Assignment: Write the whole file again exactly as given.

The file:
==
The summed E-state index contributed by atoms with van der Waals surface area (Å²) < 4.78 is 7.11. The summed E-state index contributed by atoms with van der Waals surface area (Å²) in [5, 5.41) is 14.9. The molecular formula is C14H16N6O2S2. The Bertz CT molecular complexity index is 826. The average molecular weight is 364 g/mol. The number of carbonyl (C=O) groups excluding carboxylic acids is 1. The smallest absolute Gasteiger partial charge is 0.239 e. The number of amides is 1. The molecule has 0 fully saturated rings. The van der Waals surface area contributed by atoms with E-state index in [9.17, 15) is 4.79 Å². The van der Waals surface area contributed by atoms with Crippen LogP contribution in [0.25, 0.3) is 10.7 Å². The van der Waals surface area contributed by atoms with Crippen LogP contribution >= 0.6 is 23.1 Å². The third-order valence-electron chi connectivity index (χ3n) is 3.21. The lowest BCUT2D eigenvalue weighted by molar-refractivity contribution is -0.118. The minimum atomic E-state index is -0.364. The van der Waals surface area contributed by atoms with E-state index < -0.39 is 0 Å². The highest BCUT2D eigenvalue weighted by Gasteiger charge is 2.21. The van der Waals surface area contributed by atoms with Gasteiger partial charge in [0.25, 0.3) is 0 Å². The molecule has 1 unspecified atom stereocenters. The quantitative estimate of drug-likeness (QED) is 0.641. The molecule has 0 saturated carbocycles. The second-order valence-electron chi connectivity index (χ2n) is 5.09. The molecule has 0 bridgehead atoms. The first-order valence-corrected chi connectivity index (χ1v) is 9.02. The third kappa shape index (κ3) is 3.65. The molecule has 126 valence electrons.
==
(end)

The summed E-state index contributed by atoms with van der Waals surface area (Å²) < 4.78 is 7.11. The summed E-state index contributed by atoms with van der Waals surface area (Å²) in [5, 5.41) is 14.9. The molecular formula is C14H16N6O2S2. The Bertz CT molecular complexity index is 826. The average molecular weight is 364 g/mol. The number of carbonyl (C=O) groups excluding carboxylic acids is 1. The smallest absolute Gasteiger partial charge is 0.239 e. The number of amides is 1. The molecule has 0 fully saturated rings. The van der Waals surface area contributed by atoms with E-state index in [9.17, 15) is 4.79 Å². The van der Waals surface area contributed by atoms with Crippen LogP contribution in [0.25, 0.3) is 10.7 Å². The van der Waals surface area contributed by atoms with Crippen LogP contribution >= 0.6 is 23.1 Å². The third-order valence-electron chi connectivity index (χ3n) is 3.21. The lowest BCUT2D eigenvalue weighted by molar-refractivity contribution is -0.118. The minimum atomic E-state index is -0.364. The van der Waals surface area contributed by atoms with E-state index < -0.39 is 0 Å². The highest BCUT2D eigenvalue weighted by Gasteiger charge is 2.21. The van der Waals surface area contributed by atoms with Gasteiger partial charge in [0.25, 0.3) is 0 Å². The molecule has 1 unspecified atom stereocenters. The quantitative estimate of drug-likeness (QED) is 0.641. The molecule has 0 saturated carbocycles. The second-order valence-electron chi connectivity index (χ2n) is 5.09. The molecule has 0 bridgehead atoms. The first-order valence-corrected chi connectivity index (χ1v) is 9.02. The third kappa shape index (κ3) is 3.65. The molecule has 126 valence electrons.